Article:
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July 14, 2019     Sidney Herald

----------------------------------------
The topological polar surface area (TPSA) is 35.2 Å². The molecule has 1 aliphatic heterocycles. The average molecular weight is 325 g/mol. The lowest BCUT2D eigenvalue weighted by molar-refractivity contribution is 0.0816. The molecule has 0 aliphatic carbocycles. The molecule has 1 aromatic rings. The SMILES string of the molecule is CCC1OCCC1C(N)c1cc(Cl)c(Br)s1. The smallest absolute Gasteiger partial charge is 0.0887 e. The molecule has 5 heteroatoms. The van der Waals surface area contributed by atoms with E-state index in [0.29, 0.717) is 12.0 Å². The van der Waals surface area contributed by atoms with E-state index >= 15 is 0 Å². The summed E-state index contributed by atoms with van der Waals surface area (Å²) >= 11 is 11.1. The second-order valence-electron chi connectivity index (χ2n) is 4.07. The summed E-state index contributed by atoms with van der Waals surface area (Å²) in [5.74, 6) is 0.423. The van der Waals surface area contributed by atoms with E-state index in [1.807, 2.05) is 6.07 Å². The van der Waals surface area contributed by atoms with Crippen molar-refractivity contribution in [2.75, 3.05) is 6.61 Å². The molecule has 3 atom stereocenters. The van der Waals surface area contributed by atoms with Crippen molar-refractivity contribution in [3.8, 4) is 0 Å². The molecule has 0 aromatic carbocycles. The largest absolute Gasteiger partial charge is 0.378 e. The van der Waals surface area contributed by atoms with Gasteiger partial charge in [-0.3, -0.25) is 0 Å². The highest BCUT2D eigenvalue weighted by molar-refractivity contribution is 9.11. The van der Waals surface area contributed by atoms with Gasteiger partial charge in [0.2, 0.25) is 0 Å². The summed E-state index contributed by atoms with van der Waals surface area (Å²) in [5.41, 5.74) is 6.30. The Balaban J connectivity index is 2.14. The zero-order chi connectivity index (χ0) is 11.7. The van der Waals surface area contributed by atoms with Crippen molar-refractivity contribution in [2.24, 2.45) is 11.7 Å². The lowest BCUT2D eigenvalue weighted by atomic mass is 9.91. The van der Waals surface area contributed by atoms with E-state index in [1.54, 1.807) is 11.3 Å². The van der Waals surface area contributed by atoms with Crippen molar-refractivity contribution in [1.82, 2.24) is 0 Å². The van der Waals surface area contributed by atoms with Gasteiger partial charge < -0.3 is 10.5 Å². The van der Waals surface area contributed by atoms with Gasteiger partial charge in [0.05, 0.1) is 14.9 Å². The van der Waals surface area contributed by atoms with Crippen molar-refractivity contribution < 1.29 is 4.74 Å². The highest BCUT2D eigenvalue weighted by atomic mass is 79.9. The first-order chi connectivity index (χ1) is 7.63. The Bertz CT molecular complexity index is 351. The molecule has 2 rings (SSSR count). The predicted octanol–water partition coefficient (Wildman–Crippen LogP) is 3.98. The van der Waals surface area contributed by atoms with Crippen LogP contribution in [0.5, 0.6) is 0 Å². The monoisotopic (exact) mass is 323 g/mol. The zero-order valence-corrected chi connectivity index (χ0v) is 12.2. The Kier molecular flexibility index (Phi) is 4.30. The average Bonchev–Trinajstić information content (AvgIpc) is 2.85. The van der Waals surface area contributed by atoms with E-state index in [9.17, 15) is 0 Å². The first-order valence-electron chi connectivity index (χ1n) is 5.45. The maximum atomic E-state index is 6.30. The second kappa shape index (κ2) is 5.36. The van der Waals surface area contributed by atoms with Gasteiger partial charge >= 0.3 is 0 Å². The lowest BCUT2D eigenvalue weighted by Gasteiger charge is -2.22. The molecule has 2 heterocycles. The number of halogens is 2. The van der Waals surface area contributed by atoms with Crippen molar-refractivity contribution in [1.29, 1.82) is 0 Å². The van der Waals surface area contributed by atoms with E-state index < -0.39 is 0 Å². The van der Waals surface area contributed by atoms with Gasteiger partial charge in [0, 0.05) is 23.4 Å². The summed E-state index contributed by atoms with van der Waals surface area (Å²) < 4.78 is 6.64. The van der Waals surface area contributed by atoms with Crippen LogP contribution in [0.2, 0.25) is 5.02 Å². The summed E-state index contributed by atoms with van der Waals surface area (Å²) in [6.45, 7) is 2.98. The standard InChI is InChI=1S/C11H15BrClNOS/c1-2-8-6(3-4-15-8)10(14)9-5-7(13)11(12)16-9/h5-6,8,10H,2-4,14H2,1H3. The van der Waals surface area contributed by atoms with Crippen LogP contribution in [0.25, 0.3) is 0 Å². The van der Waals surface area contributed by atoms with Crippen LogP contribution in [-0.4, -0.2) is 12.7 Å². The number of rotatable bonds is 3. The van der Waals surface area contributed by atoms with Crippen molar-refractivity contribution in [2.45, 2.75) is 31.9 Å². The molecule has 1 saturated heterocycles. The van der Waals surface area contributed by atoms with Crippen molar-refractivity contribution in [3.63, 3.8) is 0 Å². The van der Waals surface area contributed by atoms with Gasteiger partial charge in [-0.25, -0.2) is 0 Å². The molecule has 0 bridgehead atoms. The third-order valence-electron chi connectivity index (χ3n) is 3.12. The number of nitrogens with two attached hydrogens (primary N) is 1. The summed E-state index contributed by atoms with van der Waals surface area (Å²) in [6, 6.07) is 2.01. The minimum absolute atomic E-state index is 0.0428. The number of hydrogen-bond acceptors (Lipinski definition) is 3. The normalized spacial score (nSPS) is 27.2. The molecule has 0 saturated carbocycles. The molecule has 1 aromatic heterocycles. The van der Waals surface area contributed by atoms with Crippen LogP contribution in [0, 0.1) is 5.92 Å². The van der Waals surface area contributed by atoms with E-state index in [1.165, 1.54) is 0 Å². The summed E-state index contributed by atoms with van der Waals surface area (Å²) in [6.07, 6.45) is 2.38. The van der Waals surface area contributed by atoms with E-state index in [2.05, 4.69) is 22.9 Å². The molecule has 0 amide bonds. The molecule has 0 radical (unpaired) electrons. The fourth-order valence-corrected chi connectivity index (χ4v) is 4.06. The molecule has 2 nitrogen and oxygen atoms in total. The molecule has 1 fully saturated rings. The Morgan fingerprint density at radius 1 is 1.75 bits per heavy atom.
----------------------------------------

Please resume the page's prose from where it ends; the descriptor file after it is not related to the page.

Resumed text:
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SIDNEY HERALD,SUNDAY,JULY I4, 20I9 A5 OPINION Svihnrg l-Irralh SERVING THE MONDAK REGION SINCE 1908 Kelly Miller Publisher COMMENTARY A love story Last Friday, July 5, at the humble hour of 10 a.m., in the Rich- land County Law and Justice Center, I married my best friend, Quincy Efta. It was a small and effortless affair, with my sister Amber standing as my wit- ness and her hus- b a n d P a u I stand- ing for Quincy. Judge K a t h erine AMYEFTA Bidega- ray per- formed t h e lovely little service for us and with- in about 10 min- utes, we had be— come man and wife. Big-weddings are not my thing. In fact, being the maid of honor in my sister’s wedding last May about sent my anxi- ety and me over the edge. I wanted to puke before I had to walk down the aisle and almost fainted giving. my speech. There’s a reason my sister’s wedding is almost the only wedding I’ve attended in the last 15 years. The money, stress, drama and complete life-take- over is just .not for me. I don’t know how people stomach it. I’m incredibly lucky to} have the most low-key parents in the world. My mom was just fine with us keeping it simple, my step-dad (a fellow non-lover of crowds) congratulated us and as a gift, bought us matching Montana agate wedding rings. We were both thrilled with the gesture. Having something that connects us as a couple and connects us to Montana is the perfect combination. My dad welcomed Quincy to the family and was thrilled to hear the news. Less is more for our brood. Although it was a cOurthouse wed- ding, it wasn’t void of thought or planning. In fact, with Quincy and I living partially apart these days, it required quite a bit more planning than we anticipated. With me accepting this po- sition in Sidney and Quincy still working as a crew foreman for Mortonfiuildings irtuMinot, juggling our schedules has be- ‘cqme a top priority for us both. Time has become a precious cdmmodity we no lon- gertake for granted. Quincy and I have been together for two and a half years. When I met him,.I was very much not looking for a boy- friend, much less a husband. I was en- joying my time as a single woman, on the brink of finishing myfour-year degree andfiguring out the “Ext leg of my j-our-’ hey. It’s ‘safe to say he crashed into my life like a ton of bricks: People always say the best love happens when you’re not look- aaumxtfis': W'Mrm ing for it and that’s eXactly how Quin- cy and I came to be. Our first date con— sisted of beer and NFL playoff games. The first time he told me he loved me was about a week after we started dating. We talked about get- ting married after two weeks. We moved in together after a month. We moved to a new state togeth~ er after nine months (and have moved a few times since). It’s al- ways been a progres- sion with no rhythm for us, but we’re comfortable with all things off-beat. My new husband is the perfect coun- terpart for me. I am not a romantic. He tells me I’m beautiful every day and sends me flowers for no rea- son. I am not a senti- mental person. His new favorite thing is to call me Amy Efta and he refuses to take his wedding ring off even at bedtime. I love to be home with him and my dog. He gets me out to social- ize. He is eternally proud of everything I do and accomplish. Quincy’s support and adoration has become such a vital part of my journey. I real- ly believe in the life we’ve built together. My husband and I love hard and fight hard. We don’t let each other off the hook. We call BS on things that irritate us. We aren’t ever afraid of speaking the truth to one an- other. It’s a level of commitment and hon- esty I’ve never felt with anyone. I don’t have to be worried about losing him for a single minute. 'We are a team and we face things togeth- ‘er, even when it feels like we are coming from opposite sides. The biggest comfort of my relationship with Quincy is how much we make each other laugh. He can make me belly laugh until I cry and has on so many occasions. We have the silliest nicknames for one an- other (none of which are funny to anyone but us). My sarcas- tic nature catches him off guard to this day and we both get a genuine kick out of one another. It’s made some of thehardest times bearable. We just like each other. I used great care and caution when I picked Quincy to be my partner in life. I’ve experienced a lot of heartbreak in my day — who hasn’t? I was so guarded and on the brink of com- plete shut down when I met him. He pulled me back from that place and we formed an unbreakable bond through it all. I am honored and proud to be Amy Efta. My husband is my fa- vorite person in the whole world. I am so pleased to be able to walk the rest of this life with my best friend by my side. Trump’s Fourth of July Before I give my opinion on the Fourth of July parade in Washington I’d like to re- mind my readers that I didn’t like Trump decades ago when it was still cool to like him, I’ve never watched an epi- sode of The Apprentice, and I always thought he was full of bluster covering screaming insecurity. That said, this past Fourth Trump did everything right and his opponents did every- thing wrong. Furthermore if you want to defeat Trump in the coming election you’d bet- ter learn from your mistakes, though that ship has probably sailed. Leading up to the parade Harvard professor Lawrence Tribe warned of the ominous parallels with Tien an Min Square. An academic of my acquaintance offered a small bet that the tanks would never leave Washington. Many said indignantly that' only fascist dictatorships have parades of military hardware. They are still grumbling that the money spent could have fed every homeless veteran, that Trump made the day “all about himself,” and some even gloated that the (sizeable) au- dience at the National Mall got rained on. No, no and no. Trump’s speech was not the least bit partisan, except per— haps by implication. He did what he’s done before and it worked again. He seldom used the word “I” if at all. Contrast w it h 0 b a m a who habitually used the person- al pronoun doz- ens of times per speech. Trump singled out or- dinary Americans who do ex- traordinary things for praise. He told us how great we are. What Trump did was posi- tion himself as loving America and his opponents as loathing it. You may think that is a dis— tortion of the opposition’s posi- tion, and perhaps it is. Or perhaps not. Just three days later women’s soccer star Megan Rapinoe who has been riding a wave of publicity after a profanity—laced tirade reject- ing in advance any invitation to the White House, posed for a picture with teammate Allie Long trampling on the Amer- ican flag. Worse, she did it in France. Antifa protestors set an American flag on fire and threw it on a Secret Service agent, sending him to the hospital. There is something a great many proud sophisticates just don’t get. While Americans do not think we’re perfect nor above criticism, most of us don’t think our history is STEVE BROWNE summed up by genocide, slav- ery, and imperialism either. We don’t think our country- men are by and large ignorant bigots, and we don’t much like being insulted. Yet when I point out that in- sulting the electorate is poor strategy the response I often get is, “Oh but they are!” If you think it’s unfair that opposition to Trump has been associated with hatred of America, you might want to consider whyit was so easy to do.uAnd you mightread this for a clue. “Thank you. We will always be the people who defeated a tyrant, crossed a continent, harnessed science, took to the skies, and soared into the heavens. Because we will never forget that we are Amer- icans and the future belongs to us. The future belongs to the brave, the strong, the proud and the free. We are one peo- ple chasing one dream and one magnificent destiny. We all share the same heroes, the same home, the same heart, and we are all made by the same almighty God. From the banks of the Chesapeake to the cliffs of California, from the humming shores of the Great Lakes to the sand dunes of the Carolinas, from the fields of the heartland to the Ever- glades of Florida, the spirit of American independence will never fade, never.” EDITORIAL A new dawn in criine cOverage * Last Sunday, read- ers may have noticed a slight change in the Sidney Herald’s con- tent. Instead of the normal Police Beat that has appeared on the pages for years, a dispatch report could be found. This is an intentional and important shift in the Herald’s crime coverage. . This also marks a new dawn in the rela- tionship between the Herald and local law enforcement. Admit- tedly, it wasn’t such a smooth start the last couple months. But since the last police editorial, the‘news- paper editor, county sheriff and under- sheriff and. the chief 0f police have all met and agreed to forge a new path togeth- er. That pathfilstarts with mgreco’nsistent and thorough crime coverage. The Police Beat only told one‘ v'ery small side of the story. After the concern about obtaining complete arrest records was shared with the, pub- lic, the Sidney Her- ald was all earsg'when it came to feedback about that beat. What came up was a consis- tent talking pointy—— just because the Her- ald'can print some- thing, should we? ‘ Professionally speaking, arrest re- cords are public re- cord and the Sidney Herald had every right to print them. Anyone can go down to the police depart- ment or city hall and request them. News- papers exist on the very notion that in- formation possessed by tax-payer funded entities is the right of the public. We are here to report on data and serve as the mid- dle-man between such entities and readers. Newspapers listen when no one else is there to do so. Ethically, it was well past time for a review of how the Sidney Herald was re- porting crime. Print- ing arrest records and providing no fol- low-up on sentencing or hearings was an in- justice to those in the court system. Many times charges were dropped, charges were reduced or peo- ple pled out — but nothing other than the initial arrest re- port existed in the newspaper and on the internet. It was unsettling as the new editor and some- thing that was made clear by people from city council to so- cial media. We need- ed to do better when it came to covering crime. Thus the Police Beat is dead and gone. The dispatch report will now be seen in its place. Also coming to print will be a court report; a list of those actually convicted of crimes and their sen- tences. The Herald will also be making more of an effort to cover court hearings as they come through the system. Goals have been set and to- gether with local law enforcement, justice court clerks, judges, Fairview police and the Fairview court system, the Sidney Herald aims to ,be- come much more effi- cient, consistent and fair when it comes to covering crime; The dispatch report process will work like this: a complete list of all dispatch calls and their responding units of the previous week will be emailed to the Herald Monday morning. On Thurs— day, during the stan- dard meeting time to collect arrest records, a Sidney Herald em- ployee (the editor or a reporter) will ask each department about calls we have determined warrant more information. We will never inquire about ambulance calls. We will not ask about general traf- fic stops. We will ask about calls that we be— lieve are of interest or of note to the Commu— nity. Names will not be reported and only a general location of ' the call will be given. Law enforcement isn’t an easy job. Al- lowing the public to have a small glimpse into what they deal with on a weekly basis is something the Sidney Herald believes can provide some understanding and empathy between the police force and the community it serves“ The Herald will still be collecting arrest reports so .we know which cases to watch for on the court docket, which will allow us to continue to improve our crime coverage. As always, the Sid"- ney Herald wants to hear feedback from readers. We are al- ways here to field comments and ques- tions about content. People can email the editor at editor@sid- neyherald.com, call 433-2403 or pop over to the office at 210 2nd Avenue NE in Sidney. After all, we are your story. You get to help us determine how it’s told. AMYEH’A